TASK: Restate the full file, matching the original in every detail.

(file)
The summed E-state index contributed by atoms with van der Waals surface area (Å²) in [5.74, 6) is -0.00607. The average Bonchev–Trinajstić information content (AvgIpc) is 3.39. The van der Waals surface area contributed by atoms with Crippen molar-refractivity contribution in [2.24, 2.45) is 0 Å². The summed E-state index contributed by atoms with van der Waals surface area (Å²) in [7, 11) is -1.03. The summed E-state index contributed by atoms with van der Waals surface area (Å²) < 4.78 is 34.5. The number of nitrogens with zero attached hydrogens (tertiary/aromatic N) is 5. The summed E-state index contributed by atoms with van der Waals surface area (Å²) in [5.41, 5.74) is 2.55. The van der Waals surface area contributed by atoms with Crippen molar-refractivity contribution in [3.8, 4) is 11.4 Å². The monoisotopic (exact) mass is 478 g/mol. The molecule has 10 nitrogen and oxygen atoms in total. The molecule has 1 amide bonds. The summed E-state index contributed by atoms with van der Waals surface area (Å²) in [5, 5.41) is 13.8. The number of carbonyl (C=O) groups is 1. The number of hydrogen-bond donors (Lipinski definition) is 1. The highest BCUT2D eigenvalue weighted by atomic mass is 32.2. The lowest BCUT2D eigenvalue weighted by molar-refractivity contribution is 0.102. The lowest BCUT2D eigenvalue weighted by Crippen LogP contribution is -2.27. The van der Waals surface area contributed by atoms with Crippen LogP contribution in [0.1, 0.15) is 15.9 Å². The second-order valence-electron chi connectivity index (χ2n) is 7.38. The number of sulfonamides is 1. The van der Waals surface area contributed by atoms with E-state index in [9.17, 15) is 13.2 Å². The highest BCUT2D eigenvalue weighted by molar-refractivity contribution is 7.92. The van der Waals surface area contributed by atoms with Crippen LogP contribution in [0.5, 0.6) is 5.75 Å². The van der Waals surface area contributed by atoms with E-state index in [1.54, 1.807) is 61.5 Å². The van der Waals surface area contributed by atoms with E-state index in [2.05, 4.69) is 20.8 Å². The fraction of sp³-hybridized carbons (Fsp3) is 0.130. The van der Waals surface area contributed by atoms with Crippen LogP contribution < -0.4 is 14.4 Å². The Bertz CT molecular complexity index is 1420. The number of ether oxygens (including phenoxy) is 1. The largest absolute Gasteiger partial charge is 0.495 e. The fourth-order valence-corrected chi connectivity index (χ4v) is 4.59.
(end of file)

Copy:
The summed E-state index contributed by atoms with van der Waals surface area (Å²) in [5.74, 6) is -0.00607. The average Bonchev–Trinajstić information content (AvgIpc) is 3.39. The van der Waals surface area contributed by atoms with Crippen molar-refractivity contribution in [2.24, 2.45) is 0 Å². The summed E-state index contributed by atoms with van der Waals surface area (Å²) in [7, 11) is -1.03. The summed E-state index contributed by atoms with van der Waals surface area (Å²) < 4.78 is 34.5. The number of nitrogens with zero attached hydrogens (tertiary/aromatic N) is 5. The summed E-state index contributed by atoms with van der Waals surface area (Å²) in [5.41, 5.74) is 2.55. The van der Waals surface area contributed by atoms with Crippen molar-refractivity contribution in [3.8, 4) is 11.4 Å². The monoisotopic (exact) mass is 478 g/mol. The molecule has 10 nitrogen and oxygen atoms in total. The molecule has 1 amide bonds. The summed E-state index contributed by atoms with van der Waals surface area (Å²) in [5, 5.41) is 13.8. The number of carbonyl (C=O) groups is 1. The number of hydrogen-bond donors (Lipinski definition) is 1. The highest BCUT2D eigenvalue weighted by atomic mass is 32.2. The lowest BCUT2D eigenvalue weighted by molar-refractivity contribution is 0.102. The lowest BCUT2D eigenvalue weighted by Crippen LogP contribution is -2.27. The van der Waals surface area contributed by atoms with Crippen LogP contribution in [0.1, 0.15) is 15.9 Å². The second-order valence-electron chi connectivity index (χ2n) is 7.38. The number of sulfonamides is 1. The van der Waals surface area contributed by atoms with E-state index in [9.17, 15) is 13.2 Å². The highest BCUT2D eigenvalue weighted by molar-refractivity contribution is 7.92. The van der Waals surface area contributed by atoms with Crippen LogP contribution in [0.5, 0.6) is 5.75 Å². The van der Waals surface area contributed by atoms with E-state index in [1.54, 1.807) is 61.5 Å². The van der Waals surface area contributed by atoms with E-state index in [2.05, 4.69) is 20.8 Å². The fraction of sp³-hybridized carbons (Fsp3) is 0.130. The van der Waals surface area contributed by atoms with Crippen LogP contribution < -0.4 is 14.4 Å². The Bertz CT molecular complexity index is 1420. The number of ether oxygens (including phenoxy) is 1. The largest absolute Gasteiger partial charge is 0.495 e. The fourth-order valence-corrected chi connectivity index (χ4v) is 4.59.